I'd be telling a lie if I said I wasn't hesitant at first about the idea of leaving my DSLR behind and opting to take a CSC away with me instead. I've always believed there's no better substitute than owning a full frame camera, and while there's some truth to this with regard to resolving the very best image quality, the time I've spent with the Fujifilm X-E2 has opened my eyes to the real benefits a smaller system camera has to offer.
Although there are times where I'd still choose to shoot with my DSLR over a CSC - such as when I demand nothing but the best level of image quality in an extremely low-light situation, or where capturing the finest level of detail is of utmost importance - there are many situations where a CSC can make the better choice.
For me personally, the greatest benefit of opting to go down the CSC route as opposed to DSLR is the convenience a smaller system can bring to your photography.
Taking the X-E2 out into the field with four lenses took up less than half the space in my bag and weighed a fraction of what I'm used to carrying. Had the review sample of Fujifilm's new 18-135mm f/3.5-5.6 WR LM R OIS arrived in time it would have complimented the lenses I'd taken and given me a telephoto option that I was lacking, however the four lenses I did pack gave me plenty of options, with my favorite by far being the results produced by the Fujinon 56mm f/1.2 R XF at its maximum aperture.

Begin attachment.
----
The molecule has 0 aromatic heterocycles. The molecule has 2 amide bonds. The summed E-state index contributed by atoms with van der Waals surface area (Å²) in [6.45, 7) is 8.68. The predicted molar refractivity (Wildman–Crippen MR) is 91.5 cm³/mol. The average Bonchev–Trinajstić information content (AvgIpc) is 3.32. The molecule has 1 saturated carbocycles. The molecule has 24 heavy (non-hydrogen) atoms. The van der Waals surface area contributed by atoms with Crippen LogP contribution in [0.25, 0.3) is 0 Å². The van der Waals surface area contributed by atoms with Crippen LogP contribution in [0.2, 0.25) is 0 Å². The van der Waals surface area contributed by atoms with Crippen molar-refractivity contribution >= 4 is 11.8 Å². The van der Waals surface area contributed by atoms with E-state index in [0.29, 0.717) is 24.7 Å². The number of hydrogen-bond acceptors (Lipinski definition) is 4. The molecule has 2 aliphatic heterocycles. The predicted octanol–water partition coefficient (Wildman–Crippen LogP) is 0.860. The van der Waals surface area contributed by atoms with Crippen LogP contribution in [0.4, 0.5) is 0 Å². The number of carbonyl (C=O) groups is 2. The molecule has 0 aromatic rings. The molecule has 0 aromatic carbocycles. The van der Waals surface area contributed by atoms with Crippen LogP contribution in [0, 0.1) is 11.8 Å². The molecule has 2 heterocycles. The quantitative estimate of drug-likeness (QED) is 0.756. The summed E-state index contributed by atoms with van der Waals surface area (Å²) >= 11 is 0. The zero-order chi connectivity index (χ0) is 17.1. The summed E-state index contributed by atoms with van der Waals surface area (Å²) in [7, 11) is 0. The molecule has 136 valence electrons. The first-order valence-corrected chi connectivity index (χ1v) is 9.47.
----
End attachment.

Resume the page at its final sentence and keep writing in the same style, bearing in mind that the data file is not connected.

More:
Not just smaller...
My week away using the X-E2 made me aware that CSC's aren't all about the practicalities of being smaller and lighter. After a few days use I became aware of how using a CSC as opposed to a DSLR has an effect on people's reactions and how people act in front of the camera - most noticeable in my case when I was attempting to shoot some candid portraits of the engineers at work.
Whereas raising a large and bulky DSLR can often be intimidating for people you're photographing, I felt the X-E2 allowed me to shoot in a much more inconspicuous manner whereby I sensed less of a threat and at ease of capturing the natural expressions of subjects in their most pristine form.
I guess the question to be asked from all of this is; would I choose to switch over to a CSC permanently? If I weren't for the fact that I've invested heavily in some of the best pro-spec lenses, and on some occasions I require the very best image quality performance from my DSLR's full frame sensor, then my answer would be yes.
I love the idea of owning an X-E2 and a collection of X-mount lenses as well as my full frame DSLR so I have the best of both worlds, but just like many would like a convertible as well as their daily runaround, it's regrettably not a viable option for me so it's back to my trusty DSLR.